A colocation centre or colocation center is a type of data centre where equipment space and bandwidth are available for rental to retail customers. Colocation facilities provide space, power, cooling, and physical security for the server, storage, and networking equipment of other firms—and connect them to a variety of telecommunications and network service providers—with a minimum of cost and complexity.
Colocating the server gives you the greatest flexibility. You get to choose the hardware configuration of the server and the software that goes on it. The hosting company maintains the connection to the Internet and deals with environmental details such as uninterruptible power supplies, fire controls, and air conditioning. On the other hand, you're responsible for that server's upkeep.
Colocation services and the need for them originated in the expansive growth and popularity of the Internet. As everyone from university researchers to corporate executives began relying upon the Internet for instantaneous communication and access to information, Internet Service Providers, or ISPs, found themselves in search for ways to maximize Internet connectivity. In the mid-1990?s, regulations that had previously hindered the growth of the Internet were set aside in favor of those that favored entrepreneurial start-ups. The first of colocation services was born and as it proved a successful and profitable way for businesses to maximize data storage and communication, more soon followed.
A short colocation service definition is a structure which functions as a kind of data center, where many companies locate or rent servers that have access to significantly large amounts of access to Internet bandwidth. Colocation facilities are located at key connecting points along the Internet “backbone,” facilitating much better connectivity than any single business could afford. Redundancy is provided within the system, thereby eliminating latency, which is loosely defined as the time delay in transmitting a signal between two operational systems.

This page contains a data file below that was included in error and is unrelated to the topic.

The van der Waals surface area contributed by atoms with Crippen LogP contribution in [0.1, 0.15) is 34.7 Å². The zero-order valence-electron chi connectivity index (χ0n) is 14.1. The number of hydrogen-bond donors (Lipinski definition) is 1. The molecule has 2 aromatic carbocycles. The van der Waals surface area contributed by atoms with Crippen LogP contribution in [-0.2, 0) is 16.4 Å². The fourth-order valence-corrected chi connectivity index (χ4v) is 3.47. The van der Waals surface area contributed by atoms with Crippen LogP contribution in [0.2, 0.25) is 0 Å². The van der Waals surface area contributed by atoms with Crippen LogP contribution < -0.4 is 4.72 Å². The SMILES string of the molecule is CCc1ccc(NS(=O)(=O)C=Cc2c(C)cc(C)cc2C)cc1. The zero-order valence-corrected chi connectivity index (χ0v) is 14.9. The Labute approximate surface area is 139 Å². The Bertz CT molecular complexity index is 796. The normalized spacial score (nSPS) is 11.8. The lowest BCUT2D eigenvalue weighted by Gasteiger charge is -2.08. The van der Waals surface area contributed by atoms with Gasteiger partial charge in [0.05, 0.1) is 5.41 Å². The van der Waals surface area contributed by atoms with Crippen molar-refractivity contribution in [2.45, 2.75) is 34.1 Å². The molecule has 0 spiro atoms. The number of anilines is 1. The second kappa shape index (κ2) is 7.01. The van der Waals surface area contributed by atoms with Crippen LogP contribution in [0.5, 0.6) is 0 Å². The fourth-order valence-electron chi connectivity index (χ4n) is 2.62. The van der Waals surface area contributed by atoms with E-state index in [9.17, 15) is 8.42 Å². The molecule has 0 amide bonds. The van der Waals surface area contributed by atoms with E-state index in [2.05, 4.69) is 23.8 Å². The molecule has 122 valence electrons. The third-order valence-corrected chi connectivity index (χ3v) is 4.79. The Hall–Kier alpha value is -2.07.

A better colocation services definition would include an analysis of the security benefits of keeping critical data records in a colocation facility. Typically, colocation service providers use closed circuit television to monitor the facility and locked cages or cabinets for each customer’s group of servers. In the event there is no differentiation between groups of servers, employees will escort customers into and out of the building to prevent unauthorized tampering. Some colocation services use identification cards and PIN codes to allow access to the building and the equipment within it. The most high tech facilities employ biometric security measures such as fingerprinting and voice recognition.
These facilities have extensive power backups which take over in the event of a power outage, ranging from racks of battery backups to diesel powered generators. Some colocation services are actually connected to several different sections of a power grid, lessening the chances of any localized power failure affecting the facility directly.
Computers generate heat. Many computers in the same room can produce enough heat to cause them all to fail. Colocation facilities use powerful air conditioning systems for cooling and to regulate the amount of moisture in the air. This prevents condensation on internal components or, at the other extreme, the kind of dry air which can result in the discharge of static electricity, which can damage computer components.
Combined with extensive systems for detecting and fighting fires on premises, these security precautions assure that data and IT capability housed with a colocation service provider will remain safe and its service uninterrupted.